A challenge with EBTs is that the delivery of unipolar electric pulses characteristic of electroporation causes muscle contractions. To reduce movement, muscle relaxants may be administered to patients prior to treatment [10,13-15]. This poses additional concerns for the anesthesiologist, as the dosage of muscle relaxants must be continually monitored to ensure an adequate neuromuscular blockade and proper respiratory function [16]. Electrically induced movement, while not ideal, has not prevented EBTs from being established as safe and effective treatment options for cancer [2,3,5,17,18] and other non-cancerous pathologies [19]. However, there has been a growing emphasis in the literature on developing novel techniques for performing electroporation that reduce the intensity or extent of muscle contractions [20-24].

Current State of the Art

Perhaps the first attempt to reduce muscle contractions during EBTs was made by Daskalov et al. [21]. Stemming from their work in the field of electrical stimulation [25], the authors designed a bipolar pulse generator to perform reversible electroporation with chemotherapeutic agents, or electrochemotherapy (ECT). The bipolar pulses consisted of a rectangular positive phase (50 μs duration) followed immediately by a negative phase of equivalent duration. The system was tested at electric field strengths up to 1250 V/cm on patients with basal cell and spin cell carcinoma by delivering eight individual pulses at 1 s intervals or a single burst of eight pulses with 1 ms spacing. For comparison to conventional electroporation protocols, eight unipolar rectangular pulses (100 μs duration) were also delivered at 1 s intervals in some tumor locations. Only a local anesthetic was used in the procedure without any muscle relaxant. All patients responded positively and completely to treatment, regardless of the implemented pulsing protocol. While the authors make no comment on the severity or extent of muscle contractions, they do note that bipolar pulses were better tolerated by patients. Additionally, for the application of eight pulses as a single burst, the patients experienced only a single electrical sensation, as opposed to series of eight [21]. The technique of raising the pulse repetition rate above the frequency of tetanic contraction was later confirmed to be an effective option for unipolar pulsing as well [18,26], assuming optimal drug dosing [27].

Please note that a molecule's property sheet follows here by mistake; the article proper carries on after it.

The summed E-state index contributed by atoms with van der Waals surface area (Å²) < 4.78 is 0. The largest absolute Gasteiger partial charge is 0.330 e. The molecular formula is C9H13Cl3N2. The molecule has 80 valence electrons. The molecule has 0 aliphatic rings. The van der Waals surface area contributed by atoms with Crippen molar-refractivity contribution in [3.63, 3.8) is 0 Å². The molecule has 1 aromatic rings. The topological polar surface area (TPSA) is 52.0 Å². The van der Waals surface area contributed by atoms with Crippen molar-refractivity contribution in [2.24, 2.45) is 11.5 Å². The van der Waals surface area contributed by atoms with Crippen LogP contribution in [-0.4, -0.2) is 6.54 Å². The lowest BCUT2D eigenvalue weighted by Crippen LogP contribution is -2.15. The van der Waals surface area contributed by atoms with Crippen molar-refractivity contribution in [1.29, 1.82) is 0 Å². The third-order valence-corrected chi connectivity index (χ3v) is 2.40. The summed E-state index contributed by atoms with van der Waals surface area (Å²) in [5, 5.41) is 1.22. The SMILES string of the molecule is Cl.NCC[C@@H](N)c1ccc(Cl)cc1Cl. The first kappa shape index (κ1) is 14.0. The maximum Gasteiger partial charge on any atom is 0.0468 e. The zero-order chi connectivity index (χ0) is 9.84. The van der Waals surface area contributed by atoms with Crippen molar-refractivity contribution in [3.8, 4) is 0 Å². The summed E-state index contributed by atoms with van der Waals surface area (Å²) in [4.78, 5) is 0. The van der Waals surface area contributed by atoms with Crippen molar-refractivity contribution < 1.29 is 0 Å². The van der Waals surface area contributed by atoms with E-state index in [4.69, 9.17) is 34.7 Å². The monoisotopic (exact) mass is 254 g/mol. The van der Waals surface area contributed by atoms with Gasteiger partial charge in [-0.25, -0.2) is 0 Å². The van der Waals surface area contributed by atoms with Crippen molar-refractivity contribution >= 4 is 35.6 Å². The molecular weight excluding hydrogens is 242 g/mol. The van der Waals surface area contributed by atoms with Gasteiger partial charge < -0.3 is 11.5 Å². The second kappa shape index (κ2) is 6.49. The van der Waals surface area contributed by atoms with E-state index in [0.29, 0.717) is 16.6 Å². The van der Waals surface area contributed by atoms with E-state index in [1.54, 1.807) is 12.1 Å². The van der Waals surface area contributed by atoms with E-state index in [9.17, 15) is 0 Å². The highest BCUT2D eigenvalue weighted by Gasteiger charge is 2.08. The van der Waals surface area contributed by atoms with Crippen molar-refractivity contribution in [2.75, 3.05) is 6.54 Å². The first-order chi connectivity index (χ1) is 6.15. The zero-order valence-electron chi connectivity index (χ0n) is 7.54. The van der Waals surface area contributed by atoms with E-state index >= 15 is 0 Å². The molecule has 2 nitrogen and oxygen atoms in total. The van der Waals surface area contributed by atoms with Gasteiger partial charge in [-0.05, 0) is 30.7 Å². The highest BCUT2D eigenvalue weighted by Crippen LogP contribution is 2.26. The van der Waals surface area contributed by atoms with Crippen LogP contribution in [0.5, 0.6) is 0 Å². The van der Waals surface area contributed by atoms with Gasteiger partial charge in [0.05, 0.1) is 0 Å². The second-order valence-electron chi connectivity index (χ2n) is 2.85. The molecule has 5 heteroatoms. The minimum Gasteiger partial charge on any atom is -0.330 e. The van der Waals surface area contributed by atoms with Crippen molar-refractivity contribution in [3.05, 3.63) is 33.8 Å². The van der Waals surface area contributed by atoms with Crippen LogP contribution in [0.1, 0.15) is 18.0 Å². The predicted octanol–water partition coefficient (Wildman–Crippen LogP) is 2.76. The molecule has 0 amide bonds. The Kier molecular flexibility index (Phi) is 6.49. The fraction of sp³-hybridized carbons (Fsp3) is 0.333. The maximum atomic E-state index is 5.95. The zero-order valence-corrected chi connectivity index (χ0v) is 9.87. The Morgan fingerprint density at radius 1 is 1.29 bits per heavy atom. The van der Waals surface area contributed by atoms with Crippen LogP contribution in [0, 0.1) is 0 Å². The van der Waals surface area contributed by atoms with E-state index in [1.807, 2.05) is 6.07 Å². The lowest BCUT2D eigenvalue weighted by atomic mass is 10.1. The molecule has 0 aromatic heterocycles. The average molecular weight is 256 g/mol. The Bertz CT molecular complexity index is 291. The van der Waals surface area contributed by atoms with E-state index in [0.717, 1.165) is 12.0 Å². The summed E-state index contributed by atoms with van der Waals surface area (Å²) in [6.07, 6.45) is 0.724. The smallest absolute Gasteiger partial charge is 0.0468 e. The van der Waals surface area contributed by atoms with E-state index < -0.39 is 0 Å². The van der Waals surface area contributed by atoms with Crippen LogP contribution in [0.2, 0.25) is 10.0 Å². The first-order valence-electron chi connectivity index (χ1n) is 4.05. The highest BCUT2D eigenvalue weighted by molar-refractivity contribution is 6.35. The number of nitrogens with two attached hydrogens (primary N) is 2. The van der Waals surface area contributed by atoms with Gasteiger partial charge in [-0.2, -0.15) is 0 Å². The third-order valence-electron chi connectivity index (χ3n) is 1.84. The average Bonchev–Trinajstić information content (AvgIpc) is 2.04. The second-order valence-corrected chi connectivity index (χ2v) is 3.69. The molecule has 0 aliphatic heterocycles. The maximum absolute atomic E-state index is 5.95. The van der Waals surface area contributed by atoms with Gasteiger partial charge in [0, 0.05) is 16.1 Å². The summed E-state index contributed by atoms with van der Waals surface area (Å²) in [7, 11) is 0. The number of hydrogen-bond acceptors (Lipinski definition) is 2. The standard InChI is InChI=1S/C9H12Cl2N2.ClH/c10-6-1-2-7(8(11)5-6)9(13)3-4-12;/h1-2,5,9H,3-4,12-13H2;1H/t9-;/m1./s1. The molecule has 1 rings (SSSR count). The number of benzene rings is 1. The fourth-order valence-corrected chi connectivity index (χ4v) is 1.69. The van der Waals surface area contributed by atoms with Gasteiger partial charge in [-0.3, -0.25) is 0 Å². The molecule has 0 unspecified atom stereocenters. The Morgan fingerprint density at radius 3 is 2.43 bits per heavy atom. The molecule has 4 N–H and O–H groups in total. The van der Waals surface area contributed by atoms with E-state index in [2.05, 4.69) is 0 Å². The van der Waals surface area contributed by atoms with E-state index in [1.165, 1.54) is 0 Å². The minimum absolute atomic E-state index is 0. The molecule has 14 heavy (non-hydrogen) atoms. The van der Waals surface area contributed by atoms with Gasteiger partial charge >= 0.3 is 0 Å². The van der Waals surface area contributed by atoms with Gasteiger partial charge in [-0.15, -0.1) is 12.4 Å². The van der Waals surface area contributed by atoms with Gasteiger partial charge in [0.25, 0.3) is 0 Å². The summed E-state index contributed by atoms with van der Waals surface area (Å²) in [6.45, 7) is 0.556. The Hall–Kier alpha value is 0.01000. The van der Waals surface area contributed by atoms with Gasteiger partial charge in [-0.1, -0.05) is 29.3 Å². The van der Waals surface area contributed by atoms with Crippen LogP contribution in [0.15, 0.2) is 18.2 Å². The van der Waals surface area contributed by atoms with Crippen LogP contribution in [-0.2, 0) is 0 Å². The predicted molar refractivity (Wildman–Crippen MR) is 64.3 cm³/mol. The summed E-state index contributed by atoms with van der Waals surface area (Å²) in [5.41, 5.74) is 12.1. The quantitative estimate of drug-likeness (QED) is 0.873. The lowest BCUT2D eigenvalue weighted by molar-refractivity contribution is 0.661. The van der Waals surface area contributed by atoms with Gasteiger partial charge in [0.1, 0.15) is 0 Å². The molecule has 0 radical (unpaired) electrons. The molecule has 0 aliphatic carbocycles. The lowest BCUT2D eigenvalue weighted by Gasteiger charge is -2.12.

While applying bursts of microsecond-long unipolar pulses can reduce the total number of muscle contractions per treatment, the force of contraction is similar to that generated during an individual unipolar pulse [26]. However, as alluded to by Daskalov et al. [21], altering pulse polarity can be employed to reduce the intensity of muscle contractions. According to classic literature on electrical stimulation, a bipolar pulse has a higher current threshold for action potential excitation as compared to a unipolar pulse of equivalent phase duration [28]. This effect is enhanced as pulse duration is reduced. When a microsecond order pulse is applied, there is a latency period between the offset of the pulse and the rising phase of the action potential. A rapid reversal of polarity falling within this latency period can accelerate passive repolarization and inhibit action potential generation [29]. Therefore, with proper tuning of bipolar pulse parameters, it is possible to achieve a drop in muscle force, which can be attributed to the cessation of action potentials in part of the motor unit population.